Friday, May 30, 2008

The San Francisco Couture Club

Clockwise Left: Christine Suppes in Christian Lacroix Haute Couture, Fall 2005; Tatiana Sorokko in two looks from Chado Ralph Rucci, Fall & Spring 2007; Sako Fisher in Gaultier Paris, Fall 2002.

Christine Suppes:

Christine Suppes is best known within fashion circles as the pioneer responsible for giving birth to web-based fashion journalism. In 1998 she launched the website FashionLines, long before fashion specific sites such as became prevalent on the web.

Suppes’ initial idea for the site was hatched after her husband inspired her to fuse her love of fashion with the internet. It was an idea that appealed to Suppes, who was ready for a change after spending a few years writing articles for various print magazines and book reviews for The San Francisco Chronicle. So with a small staff comprised of a webmaster, graphic artist, and writers, she began her venture into uncharted territory. But at the time of its launch, many in the industry were skeptical of the level of credibility that such a site could achieve, even with Suppes as its publisher and editor in chief.

According to Suppes at the time, “A lot of fashion people are still intimidated by the internet and lack the imagination to see what this particular medium could and can do for them and their businesses. A lot of New York and Paris based fashion people didn’t take a Silicon Valley based fashion internet publication seriously until we gave them a track record they could not ignore.”

Soon doors began to open after designers realized the kind of rapid exposure that Suppes’ online venture could provide. That moment became a harbinger of things to come, such as the current phenomenon, where by obscure fashion bloggers are courted by designer houses with free samples and invitations to shows; all in the hopes that they will write positively about them to an ever expanding online readership.

What is less known about Mrs. Suppes is that she is one of a handful of women in the world who buy haute couture, and one of the slightly larger few who began championing and wearing Rodarte at the beginning of the Mulleavy sisters’ career.

When it comes to viewing Haute Couture, Suppes would prefer to pass on the elaborate shows for the intimacy of the couture salon. “Personally this is my favorite way to see the collections, the only way one can really appreciate the craftsmanship, the embroideries and the hundreds of hours that have gone into the making of each garment,” says Suppes.

A regular client at Jean Paul Gaultier, Lacroix, and the design trio On Aura Tu Vu, (who barely get any mention in the international press), Suppes believes that the customers for such exquisite frocks play a vital role in the evolution of Couture as a craft. "Haute couture needs a champion," says Suppes, "Or it will go away."

For Suppes, a trip to one of these ateliers is all about lavish attention, "It's very homey at Lacroix; the dressing rooms are small and intimate; somewhat cooler at Gaultier, where you are being fitted in a much larger room. They even measure your fingers," she went on.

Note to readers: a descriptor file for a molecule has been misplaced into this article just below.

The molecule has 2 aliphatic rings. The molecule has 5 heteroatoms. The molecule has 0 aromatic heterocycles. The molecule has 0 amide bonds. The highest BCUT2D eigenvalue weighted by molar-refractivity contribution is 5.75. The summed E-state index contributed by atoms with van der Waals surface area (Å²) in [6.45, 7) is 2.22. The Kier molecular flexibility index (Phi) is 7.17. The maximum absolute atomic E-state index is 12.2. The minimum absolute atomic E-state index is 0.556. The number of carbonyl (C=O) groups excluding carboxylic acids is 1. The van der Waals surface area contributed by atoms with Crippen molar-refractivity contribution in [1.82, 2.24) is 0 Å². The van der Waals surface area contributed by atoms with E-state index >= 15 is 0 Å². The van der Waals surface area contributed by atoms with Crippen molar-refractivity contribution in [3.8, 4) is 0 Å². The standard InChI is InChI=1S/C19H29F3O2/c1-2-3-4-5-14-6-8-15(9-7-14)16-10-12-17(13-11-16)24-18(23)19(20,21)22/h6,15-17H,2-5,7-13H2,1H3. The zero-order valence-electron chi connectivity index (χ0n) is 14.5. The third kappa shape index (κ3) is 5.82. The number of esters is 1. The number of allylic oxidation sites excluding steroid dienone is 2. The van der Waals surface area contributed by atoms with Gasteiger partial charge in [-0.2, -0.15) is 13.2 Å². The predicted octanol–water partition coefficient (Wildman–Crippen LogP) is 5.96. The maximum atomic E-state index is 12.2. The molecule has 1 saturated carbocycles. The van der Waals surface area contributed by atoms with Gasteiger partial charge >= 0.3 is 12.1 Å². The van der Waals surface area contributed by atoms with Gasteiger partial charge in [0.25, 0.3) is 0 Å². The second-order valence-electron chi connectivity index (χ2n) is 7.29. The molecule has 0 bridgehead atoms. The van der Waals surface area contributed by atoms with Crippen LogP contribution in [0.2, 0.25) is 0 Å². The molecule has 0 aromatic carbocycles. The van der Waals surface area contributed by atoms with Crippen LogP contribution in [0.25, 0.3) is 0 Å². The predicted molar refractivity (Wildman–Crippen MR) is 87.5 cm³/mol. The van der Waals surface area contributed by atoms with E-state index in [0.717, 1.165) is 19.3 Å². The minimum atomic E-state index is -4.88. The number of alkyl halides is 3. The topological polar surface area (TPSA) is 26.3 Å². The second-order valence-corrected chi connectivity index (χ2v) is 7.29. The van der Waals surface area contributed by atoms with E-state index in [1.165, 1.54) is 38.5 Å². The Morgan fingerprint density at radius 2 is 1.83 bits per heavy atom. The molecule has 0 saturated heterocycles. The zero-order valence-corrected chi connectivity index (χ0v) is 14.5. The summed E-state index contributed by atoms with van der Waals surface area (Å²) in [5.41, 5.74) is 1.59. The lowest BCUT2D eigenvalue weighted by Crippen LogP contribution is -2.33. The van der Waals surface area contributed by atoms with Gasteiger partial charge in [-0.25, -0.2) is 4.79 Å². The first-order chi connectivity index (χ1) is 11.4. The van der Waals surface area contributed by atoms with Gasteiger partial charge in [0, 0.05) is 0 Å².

"Some people buy cars or planes or boats, others buy art. I buy Lacroix. And one day, I will donate them to museums," Suppes says.

Despite being destined for such hallowed surroundings, one may be surprised to learn that storing these opulent creations is not a full-time job, and each client seems to have her own technique. In Suppes’ case, she prefers to use the wide hangers that come with the gowns (to carry the weight of the beading). She stores her gowns in regular closets, but she does keep the lighting low. "My contractor wanted to put a skylight in my closet. I said, 'Are you crazy?' I had a window removed instead."

Tatiana Sorokko:

If you paid attention to fashion in the 1990’s then you might recognize the name Tatiana Sorokko as belonging to one of the most successful models of the period. With her Asia-meets-Europe exotic looks, this Russian model quickly rose up the ranks of the profession becoming a frequent fixture on the international catwalks, as well as the pages of Harper’s Bazaar and Vogue. She was also a favorite of many designers, including Giofranco Ferre.

It was during those years that she developed an appreciation for the art of couture; modeling for the likes of Dior, Saint Laurent, and Valentino, while assisting at countless fittings before collections. Such an experience was the best education for a future couture client, but little did she realize it at the time.

By the end of her modeling career she had shifted to a new role as an editor for the recently launched Russian edition of Vogue. Today she lives with her husband, gallery owner Serge Sorokko, in San Francisco where she continues to work for Russian Vogue as its editor-at-large and as a private style consultant.

As a couture collector she is unique in that she has chosen to focus on the work of a single designer, Ralph Rucci. The pair have known each other since the 90’s, during Sorokko’s modeling days. Today she arguably owns one of the largest collections of Chado Ralph Rucci clothing on the West Coast and wears it almost exclusively, preferring “to have dialogue with one single designer”.
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